Apr 27, 2014

Adams parishioners celebrate new saints, including their patron



Story and photos by David Martin

ADAMS -- Parishioners at the now St. John Paul II Parish in Adams believe their patron saint and also St. John XXIII are profoundly inspiring and shining examples to others.

The two popes were both canonized as saints earlier today during a Mass celebrated in Rome.

The parish acknowledged the canonization of both St. John Paul II and also St. John XXIII throughout Masses celebrated on this Divine Mercy feast day that was instituted by St. John Paul II when he was pope.

The day began with an 8 a.m. Mass at St. Stanislaus Kostka Mission Church. Parishioner Eugene Michalenko said it was a celebration of the Polish pope who was an important part of helping to see Poland live as a liberated nation and also for St. John XXIII who helped bring renewal to the church during the second half of the 20th century.

“It is a wonderful thing that there were two men from the 20th century who are being canonized and that people realize there are still holy people in the world today,” said Michalenko.

During the Mass, in honor of the canonization, Father John Gawienowski, administrator pro tem of St. John Paul II Parish, led the recitation of the Litany of the Saints that would include their now patron saint and also St. John XXIII.

Father Gawienowski then moved around the church, blessing everyone with Holy Water. He said that this symbol of the renewal of their baptism was their sign that, along with the great saints made on this day, that "they too would have a place prepared for them in the kingdom of Heaven."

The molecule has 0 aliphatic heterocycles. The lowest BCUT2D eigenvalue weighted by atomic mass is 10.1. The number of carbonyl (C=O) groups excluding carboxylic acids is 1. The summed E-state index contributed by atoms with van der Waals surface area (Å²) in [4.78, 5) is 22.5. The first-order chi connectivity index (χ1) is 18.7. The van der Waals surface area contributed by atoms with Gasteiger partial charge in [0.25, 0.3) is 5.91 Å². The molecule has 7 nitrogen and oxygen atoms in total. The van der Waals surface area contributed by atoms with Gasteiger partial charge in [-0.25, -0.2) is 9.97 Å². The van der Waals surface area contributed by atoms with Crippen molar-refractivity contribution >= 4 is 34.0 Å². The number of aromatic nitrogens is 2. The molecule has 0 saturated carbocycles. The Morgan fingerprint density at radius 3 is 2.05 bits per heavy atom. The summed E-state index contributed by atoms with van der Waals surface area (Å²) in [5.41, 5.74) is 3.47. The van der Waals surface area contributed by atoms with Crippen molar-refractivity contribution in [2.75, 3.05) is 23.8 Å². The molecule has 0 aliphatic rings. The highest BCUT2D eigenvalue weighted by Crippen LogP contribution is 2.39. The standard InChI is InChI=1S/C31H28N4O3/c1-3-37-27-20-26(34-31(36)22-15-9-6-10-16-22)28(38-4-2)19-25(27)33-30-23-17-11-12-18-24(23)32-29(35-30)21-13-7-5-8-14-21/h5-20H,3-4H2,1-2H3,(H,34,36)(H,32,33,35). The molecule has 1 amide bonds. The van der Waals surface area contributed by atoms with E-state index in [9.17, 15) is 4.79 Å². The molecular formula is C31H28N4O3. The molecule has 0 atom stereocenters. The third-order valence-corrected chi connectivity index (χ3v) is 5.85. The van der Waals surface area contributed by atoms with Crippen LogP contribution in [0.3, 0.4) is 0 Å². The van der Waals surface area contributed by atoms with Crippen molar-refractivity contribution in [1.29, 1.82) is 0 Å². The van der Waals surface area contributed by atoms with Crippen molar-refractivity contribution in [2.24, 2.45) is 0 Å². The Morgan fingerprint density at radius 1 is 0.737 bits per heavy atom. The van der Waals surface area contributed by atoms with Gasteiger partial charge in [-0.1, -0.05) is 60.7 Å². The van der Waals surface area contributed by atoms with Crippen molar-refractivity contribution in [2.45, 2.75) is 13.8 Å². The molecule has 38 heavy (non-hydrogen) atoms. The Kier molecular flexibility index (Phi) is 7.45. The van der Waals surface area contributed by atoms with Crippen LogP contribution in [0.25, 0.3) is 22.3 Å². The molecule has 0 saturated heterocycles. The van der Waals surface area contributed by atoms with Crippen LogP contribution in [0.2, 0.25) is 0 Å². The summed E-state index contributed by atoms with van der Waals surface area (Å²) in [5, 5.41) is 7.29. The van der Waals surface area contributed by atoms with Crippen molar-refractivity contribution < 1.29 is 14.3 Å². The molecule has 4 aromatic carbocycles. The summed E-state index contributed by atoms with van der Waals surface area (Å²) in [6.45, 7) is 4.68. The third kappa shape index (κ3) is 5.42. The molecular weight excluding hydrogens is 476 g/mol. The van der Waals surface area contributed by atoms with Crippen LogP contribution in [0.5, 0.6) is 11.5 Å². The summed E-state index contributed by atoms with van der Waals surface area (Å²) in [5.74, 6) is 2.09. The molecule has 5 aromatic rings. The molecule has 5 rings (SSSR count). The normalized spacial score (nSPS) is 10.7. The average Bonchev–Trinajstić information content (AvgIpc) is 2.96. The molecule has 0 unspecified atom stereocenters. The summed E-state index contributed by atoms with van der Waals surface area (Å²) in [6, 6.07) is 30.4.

A social took place after the Mass in the church’s Kolbe Hall. Jim Loughman, a member of the parish council, said all the parishioners were very excited that both popes were being canonized on the same day, which also happened to be Divine Mercy Sunday. Loughman said at different periods in the church’s history, both popes revived the church and made it more readily accessible to both the Catholic laity and non-Catholics of the world.

“John XXIII certainly began in many ways the modern ecumenical movement. John Paul II's outreach, particularly to the Jewish community, and his attempts to acknowledge the contributions of Protestant holy men have done a great deal to close the divide between Catholics and our non-Catholic brethren,” said Loughman.  

A second Mass took place at 10:15 a.m. in the St. John Paul II Church. Father Gawienowski said in his homily that his parishioners have a wonderful friend in John Paul II because whenever help is needed they can turn to the person they have chosen as their patron saint to ask for assistance.

“I always like to say it is good to have friends in high places. It is so wonderful today that we can celebrate that he has been declared a saint. It is wonderful to have a friend like that,” said Father Gawienowski.

Joan Pause,a parishioner of Polish descent, said it was an excellent day for Polish people. She said she always admired her parish’s patron saint because, even as he became ill, he never complained and was "a shining example of how to keep on going."

“The young children, they always adored him because he used to travel all over, so I think that was great,” said Pause.

A celebration of the canonization will take place for children Monday afternoon at St. Stanislaus Kostka School.